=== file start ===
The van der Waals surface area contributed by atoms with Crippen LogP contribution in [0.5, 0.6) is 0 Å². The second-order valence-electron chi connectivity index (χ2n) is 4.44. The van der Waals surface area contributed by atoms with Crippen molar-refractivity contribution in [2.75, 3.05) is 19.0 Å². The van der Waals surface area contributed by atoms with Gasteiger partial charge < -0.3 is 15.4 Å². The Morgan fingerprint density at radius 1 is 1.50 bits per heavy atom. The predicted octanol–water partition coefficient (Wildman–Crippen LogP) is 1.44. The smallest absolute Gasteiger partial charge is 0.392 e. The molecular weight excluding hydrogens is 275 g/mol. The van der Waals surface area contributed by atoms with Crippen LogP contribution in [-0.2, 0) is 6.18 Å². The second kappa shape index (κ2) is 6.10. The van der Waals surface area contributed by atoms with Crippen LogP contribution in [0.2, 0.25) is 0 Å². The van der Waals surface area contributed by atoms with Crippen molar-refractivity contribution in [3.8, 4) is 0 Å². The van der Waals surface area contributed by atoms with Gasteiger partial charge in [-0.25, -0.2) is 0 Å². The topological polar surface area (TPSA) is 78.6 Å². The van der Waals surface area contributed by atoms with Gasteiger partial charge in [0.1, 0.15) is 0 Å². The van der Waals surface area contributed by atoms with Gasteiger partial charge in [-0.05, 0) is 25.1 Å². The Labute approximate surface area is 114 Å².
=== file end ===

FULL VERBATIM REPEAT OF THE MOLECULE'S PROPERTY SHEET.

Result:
The van der Waals surface area contributed by atoms with Crippen LogP contribution in [0.5, 0.6) is 0 Å². The second-order valence-electron chi connectivity index (χ2n) is 4.44. The van der Waals surface area contributed by atoms with Crippen molar-refractivity contribution in [2.75, 3.05) is 19.0 Å². The van der Waals surface area contributed by atoms with Gasteiger partial charge < -0.3 is 15.4 Å². The Morgan fingerprint density at radius 1 is 1.50 bits per heavy atom. The predicted octanol–water partition coefficient (Wildman–Crippen LogP) is 1.44. The smallest absolute Gasteiger partial charge is 0.392 e. The molecular weight excluding hydrogens is 275 g/mol. The van der Waals surface area contributed by atoms with Crippen LogP contribution in [-0.2, 0) is 6.18 Å². The second kappa shape index (κ2) is 6.10. The van der Waals surface area contributed by atoms with Crippen LogP contribution in [0.2, 0.25) is 0 Å². The van der Waals surface area contributed by atoms with Crippen molar-refractivity contribution in [3.8, 4) is 0 Å². The van der Waals surface area contributed by atoms with Gasteiger partial charge in [-0.25, -0.2) is 0 Å². The topological polar surface area (TPSA) is 78.6 Å². The van der Waals surface area contributed by atoms with Gasteiger partial charge in [0.1, 0.15) is 0 Å². The van der Waals surface area contributed by atoms with Gasteiger partial charge in [-0.05, 0) is 25.1 Å². The Labute approximate surface area is 114 Å².